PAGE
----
Gunman wounds worker at Los Angeles-area mental clinic

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LOS ANGELES (AP) — A man described as paranoid shot and wounded a mental health worker Monday during a struggle at a Los Angeles-area clinic where he had sought help, but the employee was expected to survive, officials said.

The shooting occurred shortly after noon at a mental health urgent care center that shares a campus with Martin Luther King Jr. Community Hospital in unincorporated Willowbrook.

The gunman, 20-year-old Vincent Heard, entered the clinic and was being interviewed in the office of a nurse practitioner when he became agitated, sheriff's officials said.

Heard "became more and more paranoid," and the nurse practitioner pushed a "panic button," said Luana Murphy, president and CEO of Exodus Foundation, which operates the clinic.

Two unarmed security guards arrived and tried to get the man to leave, but there was a struggle during which a gun went off, Murphy said.

A mental health worker who was nearby was shot in the thigh and was hospitalized in stable condition, she said.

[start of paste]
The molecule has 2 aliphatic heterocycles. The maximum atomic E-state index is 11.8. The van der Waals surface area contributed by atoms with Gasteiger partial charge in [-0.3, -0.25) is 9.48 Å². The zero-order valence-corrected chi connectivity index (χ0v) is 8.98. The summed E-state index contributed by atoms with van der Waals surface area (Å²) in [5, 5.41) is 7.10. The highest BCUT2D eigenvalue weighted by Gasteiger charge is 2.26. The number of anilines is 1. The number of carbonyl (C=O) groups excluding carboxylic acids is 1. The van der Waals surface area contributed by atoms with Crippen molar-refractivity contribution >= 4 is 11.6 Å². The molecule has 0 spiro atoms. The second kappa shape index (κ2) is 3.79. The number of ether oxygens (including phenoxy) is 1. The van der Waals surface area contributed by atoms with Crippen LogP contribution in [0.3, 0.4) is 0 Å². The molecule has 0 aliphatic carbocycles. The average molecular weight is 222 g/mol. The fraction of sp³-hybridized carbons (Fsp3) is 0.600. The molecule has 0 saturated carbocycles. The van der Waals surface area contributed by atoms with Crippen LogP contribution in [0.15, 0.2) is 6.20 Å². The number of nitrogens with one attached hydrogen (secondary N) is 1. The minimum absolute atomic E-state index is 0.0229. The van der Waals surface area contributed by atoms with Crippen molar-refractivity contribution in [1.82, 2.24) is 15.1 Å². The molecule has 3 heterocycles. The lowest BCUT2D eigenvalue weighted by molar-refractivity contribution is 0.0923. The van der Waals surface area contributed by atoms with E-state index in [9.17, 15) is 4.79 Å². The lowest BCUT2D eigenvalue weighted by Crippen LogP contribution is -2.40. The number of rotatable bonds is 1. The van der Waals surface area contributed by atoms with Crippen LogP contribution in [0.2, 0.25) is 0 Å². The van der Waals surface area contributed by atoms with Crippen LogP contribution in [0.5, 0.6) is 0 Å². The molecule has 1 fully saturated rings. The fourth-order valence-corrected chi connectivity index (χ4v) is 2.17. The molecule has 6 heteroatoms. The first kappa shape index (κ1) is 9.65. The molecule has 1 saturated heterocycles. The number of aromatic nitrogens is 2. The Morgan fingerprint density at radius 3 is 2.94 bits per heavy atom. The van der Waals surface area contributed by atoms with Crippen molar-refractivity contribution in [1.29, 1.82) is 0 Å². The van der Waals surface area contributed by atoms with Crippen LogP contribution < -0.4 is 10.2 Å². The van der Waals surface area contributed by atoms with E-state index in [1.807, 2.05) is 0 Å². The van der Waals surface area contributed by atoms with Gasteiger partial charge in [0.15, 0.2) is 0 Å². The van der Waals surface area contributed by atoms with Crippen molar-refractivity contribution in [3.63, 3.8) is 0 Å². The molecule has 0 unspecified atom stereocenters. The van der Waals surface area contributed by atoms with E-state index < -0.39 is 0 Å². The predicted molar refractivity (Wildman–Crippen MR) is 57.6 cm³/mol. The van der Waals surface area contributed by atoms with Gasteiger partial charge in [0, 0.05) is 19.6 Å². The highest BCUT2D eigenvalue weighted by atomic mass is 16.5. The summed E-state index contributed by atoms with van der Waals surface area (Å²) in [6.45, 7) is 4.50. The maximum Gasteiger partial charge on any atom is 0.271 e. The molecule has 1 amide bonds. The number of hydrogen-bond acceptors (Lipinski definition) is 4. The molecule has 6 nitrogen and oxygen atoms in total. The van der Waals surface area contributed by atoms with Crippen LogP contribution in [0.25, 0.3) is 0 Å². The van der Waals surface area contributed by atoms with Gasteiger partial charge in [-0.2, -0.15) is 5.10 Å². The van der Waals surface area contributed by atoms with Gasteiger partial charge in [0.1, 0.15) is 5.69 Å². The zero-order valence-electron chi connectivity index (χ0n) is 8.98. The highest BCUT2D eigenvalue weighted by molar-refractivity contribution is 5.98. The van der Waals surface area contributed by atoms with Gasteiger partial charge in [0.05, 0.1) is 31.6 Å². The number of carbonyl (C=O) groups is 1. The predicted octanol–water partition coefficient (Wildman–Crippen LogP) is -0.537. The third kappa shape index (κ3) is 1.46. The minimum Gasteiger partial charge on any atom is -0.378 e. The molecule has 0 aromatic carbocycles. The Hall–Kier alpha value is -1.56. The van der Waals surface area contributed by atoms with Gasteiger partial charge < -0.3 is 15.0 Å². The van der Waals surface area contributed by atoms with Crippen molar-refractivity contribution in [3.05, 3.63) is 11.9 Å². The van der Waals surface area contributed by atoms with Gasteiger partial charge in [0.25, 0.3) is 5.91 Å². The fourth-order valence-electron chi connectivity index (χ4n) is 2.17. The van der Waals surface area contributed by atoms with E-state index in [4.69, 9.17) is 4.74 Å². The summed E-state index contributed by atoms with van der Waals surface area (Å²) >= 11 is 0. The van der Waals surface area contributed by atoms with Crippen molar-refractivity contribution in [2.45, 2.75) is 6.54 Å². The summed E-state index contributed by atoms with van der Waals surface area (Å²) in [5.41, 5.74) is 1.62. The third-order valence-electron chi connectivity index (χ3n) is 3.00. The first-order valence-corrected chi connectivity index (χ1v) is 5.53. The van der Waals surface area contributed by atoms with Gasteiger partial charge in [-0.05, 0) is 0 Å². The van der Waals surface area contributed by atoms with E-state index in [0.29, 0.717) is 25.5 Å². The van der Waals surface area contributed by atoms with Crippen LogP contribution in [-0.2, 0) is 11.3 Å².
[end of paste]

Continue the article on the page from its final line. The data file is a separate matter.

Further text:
The man had managed to bring the gun into the building, but "my staff did not feel he intended to" shoot anyone, Murphy said.

Heard was detained, nobody else was hurt and the building was not evacuated, Murphy said.

Murphy said she did not want the man to face criminal charges.

"This is a young man with mental illness who came to the urgent care center seeking help, and his condition continued to deteriorate," she said. "The clinicians recognized that this was a young man in crisis."

Heard was later arrested and was being held on $120,000 bail. Sheriff's officials reached by phone did not know if he had retained an attorney.

Exodus operates three clinics in Los Angeles County that see 20,000 clients a year, including about 50 clients a day at the Willowbrook facility. It was the first shooting in the nine years that the foundation has been operating the clinics, Murphy said.

The clinics did not have metal detectors "because I wanted a very warm and welcoming environment where somebody who was in distress could come in and feel welcome," she said. "Unfortunately, we are now going to have metal detectors."

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